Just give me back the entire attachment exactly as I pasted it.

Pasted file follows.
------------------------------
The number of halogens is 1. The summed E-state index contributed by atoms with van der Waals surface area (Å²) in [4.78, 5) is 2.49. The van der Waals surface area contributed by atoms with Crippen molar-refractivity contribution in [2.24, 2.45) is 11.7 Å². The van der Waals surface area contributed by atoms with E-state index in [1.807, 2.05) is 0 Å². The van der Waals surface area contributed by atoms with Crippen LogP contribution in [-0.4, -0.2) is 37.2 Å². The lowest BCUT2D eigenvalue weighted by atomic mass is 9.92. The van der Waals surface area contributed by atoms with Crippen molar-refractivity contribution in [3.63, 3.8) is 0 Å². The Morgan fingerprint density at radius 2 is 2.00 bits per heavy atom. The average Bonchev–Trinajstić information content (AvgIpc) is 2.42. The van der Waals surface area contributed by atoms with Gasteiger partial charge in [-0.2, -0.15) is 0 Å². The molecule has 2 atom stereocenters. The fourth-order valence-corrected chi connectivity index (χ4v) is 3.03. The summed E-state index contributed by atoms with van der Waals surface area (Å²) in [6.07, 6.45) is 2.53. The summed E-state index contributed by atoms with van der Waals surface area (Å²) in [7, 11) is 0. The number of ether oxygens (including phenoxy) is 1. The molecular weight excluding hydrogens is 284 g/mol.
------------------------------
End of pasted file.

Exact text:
The number of halogens is 1. The summed E-state index contributed by atoms with van der Waals surface area (Å²) in [4.78, 5) is 2.49. The van der Waals surface area contributed by atoms with Crippen molar-refractivity contribution in [2.24, 2.45) is 11.7 Å². The van der Waals surface area contributed by atoms with E-state index in [1.807, 2.05) is 0 Å². The van der Waals surface area contributed by atoms with Crippen LogP contribution in [-0.4, -0.2) is 37.2 Å². The lowest BCUT2D eigenvalue weighted by atomic mass is 9.92. The van der Waals surface area contributed by atoms with Crippen molar-refractivity contribution in [3.63, 3.8) is 0 Å². The Morgan fingerprint density at radius 2 is 2.00 bits per heavy atom. The average Bonchev–Trinajstić information content (AvgIpc) is 2.42. The van der Waals surface area contributed by atoms with Gasteiger partial charge in [-0.2, -0.15) is 0 Å². The molecule has 2 atom stereocenters. The fourth-order valence-corrected chi connectivity index (χ4v) is 3.03. The summed E-state index contributed by atoms with van der Waals surface area (Å²) in [6.07, 6.45) is 2.53. The summed E-state index contributed by atoms with van der Waals surface area (Å²) in [7, 11) is 0. The number of ether oxygens (including phenoxy) is 1. The molecular weight excluding hydrogens is 284 g/mol.